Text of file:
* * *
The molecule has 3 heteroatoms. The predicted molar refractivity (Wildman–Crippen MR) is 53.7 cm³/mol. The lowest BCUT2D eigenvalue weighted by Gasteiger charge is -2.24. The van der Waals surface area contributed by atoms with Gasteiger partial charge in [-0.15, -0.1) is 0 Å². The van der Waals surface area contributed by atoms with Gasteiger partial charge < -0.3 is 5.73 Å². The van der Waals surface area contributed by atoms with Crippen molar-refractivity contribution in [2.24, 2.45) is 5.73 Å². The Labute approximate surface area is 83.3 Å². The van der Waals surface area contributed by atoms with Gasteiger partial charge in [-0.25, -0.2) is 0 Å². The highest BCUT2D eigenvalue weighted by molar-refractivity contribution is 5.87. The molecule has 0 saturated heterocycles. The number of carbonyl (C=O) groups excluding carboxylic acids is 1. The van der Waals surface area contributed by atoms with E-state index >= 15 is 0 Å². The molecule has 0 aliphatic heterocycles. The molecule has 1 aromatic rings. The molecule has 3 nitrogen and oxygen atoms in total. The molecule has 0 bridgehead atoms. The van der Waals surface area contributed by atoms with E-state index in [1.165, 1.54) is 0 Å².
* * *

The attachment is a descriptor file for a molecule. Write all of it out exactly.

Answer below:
The molecule has 3 heteroatoms. The predicted molar refractivity (Wildman–Crippen MR) is 53.7 cm³/mol. The lowest BCUT2D eigenvalue weighted by Gasteiger charge is -2.24. The van der Waals surface area contributed by atoms with Gasteiger partial charge in [-0.15, -0.1) is 0 Å². The van der Waals surface area contributed by atoms with Gasteiger partial charge < -0.3 is 5.73 Å². The van der Waals surface area contributed by atoms with Crippen molar-refractivity contribution in [2.24, 2.45) is 5.73 Å². The Labute approximate surface area is 83.3 Å². The van der Waals surface area contributed by atoms with Gasteiger partial charge in [-0.25, -0.2) is 0 Å². The highest BCUT2D eigenvalue weighted by molar-refractivity contribution is 5.87. The molecule has 0 saturated heterocycles. The number of carbonyl (C=O) groups excluding carboxylic acids is 1. The van der Waals surface area contributed by atoms with E-state index >= 15 is 0 Å². The molecule has 0 aliphatic heterocycles. The molecule has 1 aromatic rings. The molecule has 3 nitrogen and oxygen atoms in total. The molecule has 0 bridgehead atoms. The van der Waals surface area contributed by atoms with E-state index in [1.165, 1.54) is 0 Å².